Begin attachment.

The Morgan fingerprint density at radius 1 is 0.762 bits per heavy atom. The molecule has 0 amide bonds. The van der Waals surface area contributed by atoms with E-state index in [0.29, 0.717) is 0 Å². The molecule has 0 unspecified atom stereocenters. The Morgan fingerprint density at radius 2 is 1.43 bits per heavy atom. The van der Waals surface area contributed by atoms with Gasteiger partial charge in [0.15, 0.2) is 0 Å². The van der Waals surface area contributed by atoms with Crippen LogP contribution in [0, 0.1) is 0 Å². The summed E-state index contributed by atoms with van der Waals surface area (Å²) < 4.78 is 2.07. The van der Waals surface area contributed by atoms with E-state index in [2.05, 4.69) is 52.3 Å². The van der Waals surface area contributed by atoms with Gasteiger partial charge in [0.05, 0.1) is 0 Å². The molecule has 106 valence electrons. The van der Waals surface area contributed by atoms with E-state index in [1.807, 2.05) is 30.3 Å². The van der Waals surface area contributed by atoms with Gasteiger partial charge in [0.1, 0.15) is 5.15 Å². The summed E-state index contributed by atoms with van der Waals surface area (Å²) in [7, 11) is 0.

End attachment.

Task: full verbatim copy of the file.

The Morgan fingerprint density at radius 1 is 0.762 bits per heavy atom. The molecule has 0 amide bonds. The van der Waals surface area contributed by atoms with E-state index in [0.29, 0.717) is 0 Å². The molecule has 0 unspecified atom stereocenters. The Morgan fingerprint density at radius 2 is 1.43 bits per heavy atom. The van der Waals surface area contributed by atoms with Gasteiger partial charge in [0.15, 0.2) is 0 Å². The van der Waals surface area contributed by atoms with Crippen LogP contribution in [0, 0.1) is 0 Å². The summed E-state index contributed by atoms with van der Waals surface area (Å²) < 4.78 is 2.07. The van der Waals surface area contributed by atoms with E-state index in [2.05, 4.69) is 52.3 Å². The van der Waals surface area contributed by atoms with Gasteiger partial charge in [0.05, 0.1) is 0 Å². The molecule has 106 valence electrons. The van der Waals surface area contributed by atoms with E-state index in [1.807, 2.05) is 30.3 Å². The van der Waals surface area contributed by atoms with Gasteiger partial charge in [0.1, 0.15) is 5.15 Å². The summed E-state index contributed by atoms with van der Waals surface area (Å²) in [7, 11) is 0.